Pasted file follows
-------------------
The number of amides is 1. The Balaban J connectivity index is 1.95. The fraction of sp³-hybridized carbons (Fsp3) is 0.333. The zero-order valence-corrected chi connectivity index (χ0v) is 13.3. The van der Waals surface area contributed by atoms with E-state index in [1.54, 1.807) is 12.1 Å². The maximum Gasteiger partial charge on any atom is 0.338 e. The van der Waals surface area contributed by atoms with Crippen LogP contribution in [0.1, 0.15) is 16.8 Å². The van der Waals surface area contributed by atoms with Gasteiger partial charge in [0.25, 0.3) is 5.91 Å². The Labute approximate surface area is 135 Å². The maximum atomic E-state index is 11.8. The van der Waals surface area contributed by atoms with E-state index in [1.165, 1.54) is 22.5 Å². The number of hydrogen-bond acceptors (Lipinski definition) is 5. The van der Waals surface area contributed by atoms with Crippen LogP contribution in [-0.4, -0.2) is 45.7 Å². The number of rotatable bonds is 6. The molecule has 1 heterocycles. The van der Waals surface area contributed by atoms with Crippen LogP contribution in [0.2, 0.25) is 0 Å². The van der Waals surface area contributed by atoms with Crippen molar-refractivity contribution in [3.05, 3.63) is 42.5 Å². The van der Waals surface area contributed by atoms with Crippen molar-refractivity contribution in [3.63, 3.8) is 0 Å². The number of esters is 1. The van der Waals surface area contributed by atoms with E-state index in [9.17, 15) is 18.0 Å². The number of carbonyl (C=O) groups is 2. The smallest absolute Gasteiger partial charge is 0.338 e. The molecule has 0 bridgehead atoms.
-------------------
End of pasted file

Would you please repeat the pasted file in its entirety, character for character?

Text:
The number of amides is 1. The Balaban J connectivity index is 1.95. The fraction of sp³-hybridized carbons (Fsp3) is 0.333. The zero-order valence-corrected chi connectivity index (χ0v) is 13.3. The van der Waals surface area contributed by atoms with E-state index in [1.54, 1.807) is 12.1 Å². The maximum Gasteiger partial charge on any atom is 0.338 e. The van der Waals surface area contributed by atoms with Crippen LogP contribution in [0.1, 0.15) is 16.8 Å². The van der Waals surface area contributed by atoms with Gasteiger partial charge in [0.25, 0.3) is 5.91 Å². The Labute approximate surface area is 135 Å². The maximum atomic E-state index is 11.8. The van der Waals surface area contributed by atoms with E-state index in [1.165, 1.54) is 22.5 Å². The number of hydrogen-bond acceptors (Lipinski definition) is 5. The van der Waals surface area contributed by atoms with Crippen LogP contribution in [-0.4, -0.2) is 45.7 Å². The number of rotatable bonds is 6. The molecule has 1 heterocycles. The van der Waals surface area contributed by atoms with Crippen LogP contribution in [0.2, 0.25) is 0 Å². The van der Waals surface area contributed by atoms with Crippen molar-refractivity contribution in [3.05, 3.63) is 42.5 Å². The van der Waals surface area contributed by atoms with Crippen molar-refractivity contribution in [3.63, 3.8) is 0 Å². The number of esters is 1. The van der Waals surface area contributed by atoms with E-state index in [9.17, 15) is 18.0 Å². The number of carbonyl (C=O) groups is 2. The smallest absolute Gasteiger partial charge is 0.338 e. The molecule has 0 bridgehead atoms.